Jane Grigson’s friends and admirers share their personal memories, explain why her work was a source of inspiration and reflect on her legacy.
In a way I owe Jane my career in publishing. Her daughter Sophie and I had been among a small group of boarders at our predominantly day school, so I had become familiar with Jane’s unmistakeable motherly figure in the boarding house car park at the end of the week when she came to pick up Sophie. I’d also stayed a couple of times at Broad Town, their wonderful old farmhouse in Wiltshire, and was struck by how terribly ‘modern’ the mother and daughter relationship was – rather shockingly, Sophie called Jane ‘Jane’ not ‘Mummy’; and their relationship appeared based largely on friendship (I would have died rather than tell my mother some of the things Sophie confided in Jane!) And Jane was very happy to extend her generation-bridging warmth and friendliness to the awkward teenage girls who passed through her kitchen.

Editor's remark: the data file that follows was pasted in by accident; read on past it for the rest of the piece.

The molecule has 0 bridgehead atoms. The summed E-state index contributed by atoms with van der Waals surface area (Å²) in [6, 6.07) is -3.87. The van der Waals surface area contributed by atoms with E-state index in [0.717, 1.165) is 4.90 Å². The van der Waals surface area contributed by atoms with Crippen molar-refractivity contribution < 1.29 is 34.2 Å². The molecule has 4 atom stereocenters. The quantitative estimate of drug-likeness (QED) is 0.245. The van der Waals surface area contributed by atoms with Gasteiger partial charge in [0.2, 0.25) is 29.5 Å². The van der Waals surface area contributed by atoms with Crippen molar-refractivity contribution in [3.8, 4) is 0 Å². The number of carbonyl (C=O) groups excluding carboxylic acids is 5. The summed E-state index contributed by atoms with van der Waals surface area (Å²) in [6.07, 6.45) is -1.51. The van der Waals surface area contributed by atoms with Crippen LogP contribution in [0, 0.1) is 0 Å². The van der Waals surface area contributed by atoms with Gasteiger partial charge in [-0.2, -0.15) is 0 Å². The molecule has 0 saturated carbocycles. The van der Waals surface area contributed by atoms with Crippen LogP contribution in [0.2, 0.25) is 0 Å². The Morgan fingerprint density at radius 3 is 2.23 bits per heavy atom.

Roll on a few years and, having left university with an English degree, I decided I wanted to work in publishing. Having no special knowledge or contacts in the publishing world, I wrote on spec to the only publisher I’d heard of, Penguin Books. To my delight, they invited me to an interview – as secretary to the cookery editor, Eleo Gordon.
Although I fared fairly dismally in the typing test, Eleo must have seen something in me. Did I have a referee? I dimly remembered that Jane’s books were published by Penguin, so I tentatively suggested her name. I confess I had no idea that she was such an esteemed writer. Eleo was on the phone to Jane immediately. I’m not sure what she said, but they offered me the job.